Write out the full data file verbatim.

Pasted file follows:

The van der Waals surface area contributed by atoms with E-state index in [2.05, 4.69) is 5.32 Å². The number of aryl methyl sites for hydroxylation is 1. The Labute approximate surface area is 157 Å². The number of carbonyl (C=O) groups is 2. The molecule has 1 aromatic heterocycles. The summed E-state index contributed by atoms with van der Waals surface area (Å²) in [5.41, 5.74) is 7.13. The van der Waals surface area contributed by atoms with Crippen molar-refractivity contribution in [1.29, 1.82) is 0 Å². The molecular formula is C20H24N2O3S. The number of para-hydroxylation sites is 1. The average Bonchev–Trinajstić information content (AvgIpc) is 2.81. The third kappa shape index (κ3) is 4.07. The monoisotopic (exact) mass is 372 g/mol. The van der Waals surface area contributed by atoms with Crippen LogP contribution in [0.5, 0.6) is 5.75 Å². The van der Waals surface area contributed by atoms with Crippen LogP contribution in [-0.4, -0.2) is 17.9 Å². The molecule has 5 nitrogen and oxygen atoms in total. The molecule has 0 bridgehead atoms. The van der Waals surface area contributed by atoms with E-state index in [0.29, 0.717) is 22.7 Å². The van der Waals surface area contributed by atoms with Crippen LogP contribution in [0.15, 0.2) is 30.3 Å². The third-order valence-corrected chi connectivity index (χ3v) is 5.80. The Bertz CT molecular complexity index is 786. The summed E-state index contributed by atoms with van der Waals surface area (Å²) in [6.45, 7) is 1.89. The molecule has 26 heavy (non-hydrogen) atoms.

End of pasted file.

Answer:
The van der Waals surface area contributed by atoms with E-state index in [2.05, 4.69) is 5.32 Å². The number of aryl methyl sites for hydroxylation is 1. The Labute approximate surface area is 157 Å². The number of carbonyl (C=O) groups is 2. The molecule has 1 aromatic heterocycles. The summed E-state index contributed by atoms with van der Waals surface area (Å²) in [5.41, 5.74) is 7.13. The van der Waals surface area contributed by atoms with Crippen molar-refractivity contribution in [1.29, 1.82) is 0 Å². The molecular formula is C20H24N2O3S. The number of para-hydroxylation sites is 1. The average Bonchev–Trinajstić information content (AvgIpc) is 2.81. The third kappa shape index (κ3) is 4.07. The monoisotopic (exact) mass is 372 g/mol. The van der Waals surface area contributed by atoms with Crippen LogP contribution in [0.5, 0.6) is 5.75 Å². The van der Waals surface area contributed by atoms with Crippen LogP contribution in [-0.4, -0.2) is 17.9 Å². The molecule has 5 nitrogen and oxygen atoms in total. The molecule has 0 bridgehead atoms. The van der Waals surface area contributed by atoms with E-state index in [0.29, 0.717) is 22.7 Å². The van der Waals surface area contributed by atoms with Crippen LogP contribution in [0.15, 0.2) is 30.3 Å². The third-order valence-corrected chi connectivity index (χ3v) is 5.80. The Bertz CT molecular complexity index is 786. The summed E-state index contributed by atoms with van der Waals surface area (Å²) in [6.45, 7) is 1.89. The molecule has 26 heavy (non-hydrogen) atoms.